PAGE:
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Introduction | History of Libertarianism | Types of Libertarianism
 
Introduction Back to Top

Libertarianism includes a broad spectrum of political philosophies, each sharing the common overall priority of minimal government combined with optimum possible individual liberty. Its goals prioritize freedom: freedom of speech, freedom of assembly, freedom to bear arms, freedom of and from religion, freedom of the Press, freedom of ownership and economic freedom. It promotes personal responsibility and private charity, as opposed to the provision of welfare services by the state, and it rejects the compulsions of Socialism and Communism.

Individual Libertarians may differ considerably over particular issues and, although there are Libertarian political parties worldwide, even these differ significantly in their outlooks and policies. There is also a significant disparity between the usage of the term in the United States (where it is often considered synonymous with Liberalism and Individualism in general, and Conservatism in particular, especially insofar as it supports limited government) and elsewhere (where it is more often understood to refer to radical leftist currents of Anarchism).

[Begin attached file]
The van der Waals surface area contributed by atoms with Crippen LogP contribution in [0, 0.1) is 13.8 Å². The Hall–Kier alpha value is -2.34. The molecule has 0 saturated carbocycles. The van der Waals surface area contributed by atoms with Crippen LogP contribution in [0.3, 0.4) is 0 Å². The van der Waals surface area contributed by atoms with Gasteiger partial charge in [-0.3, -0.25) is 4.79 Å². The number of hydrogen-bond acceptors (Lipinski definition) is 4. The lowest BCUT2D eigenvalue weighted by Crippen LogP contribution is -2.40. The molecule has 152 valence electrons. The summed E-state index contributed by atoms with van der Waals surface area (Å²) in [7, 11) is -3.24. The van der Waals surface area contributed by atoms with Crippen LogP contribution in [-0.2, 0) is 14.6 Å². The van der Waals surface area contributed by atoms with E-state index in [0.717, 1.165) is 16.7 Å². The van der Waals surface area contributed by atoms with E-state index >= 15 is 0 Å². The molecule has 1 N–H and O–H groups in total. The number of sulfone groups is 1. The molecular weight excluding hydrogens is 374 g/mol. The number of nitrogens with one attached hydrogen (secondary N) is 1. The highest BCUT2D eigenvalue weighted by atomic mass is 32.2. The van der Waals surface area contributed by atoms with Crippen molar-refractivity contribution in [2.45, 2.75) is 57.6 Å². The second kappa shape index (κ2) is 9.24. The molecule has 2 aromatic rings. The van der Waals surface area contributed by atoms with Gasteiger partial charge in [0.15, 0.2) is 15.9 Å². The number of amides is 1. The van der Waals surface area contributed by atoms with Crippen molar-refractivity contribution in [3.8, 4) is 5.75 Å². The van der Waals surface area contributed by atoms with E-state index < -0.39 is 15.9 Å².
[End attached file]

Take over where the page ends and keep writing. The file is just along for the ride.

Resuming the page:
Generally speaking, Libertarians defend the ideal of freedom from the perspective of how little one is constrained by authority, i.e. how much one is allowed to do (negative liberty), as opposed to the opportunity and ability to act to fulfill one's own potential (positive liberty), a distinction first noted by John Stuart Mill. They view life, liberty and property as the ultimate rights possessed by individuals, and that compromising one necessarily endangers the rest. They consider compromise of these individual rights by political action to be "tyranny of the majority", a term first coined by Alexis de Tocqueville (1805 - 1859), and made famous by John Stuart Mill. Many Libertarians would also argue, however, that representative majority rule democracy has largely become controlled by special interest groups who represent a minority, leading to a "tyranny of the minority" against the real numerical majority.

The term "libertarian" stems from the French word "libertaire" ("for liberty"), and its first recorded use in a political sense was in 1857 by Anarcho-Communist Joseph Déjacque (1821 -1864). In common usage, "libertarian" refers to a person who advocates liberty, especially with regard to thought or conduct, or a person who maintains the doctrine of free will.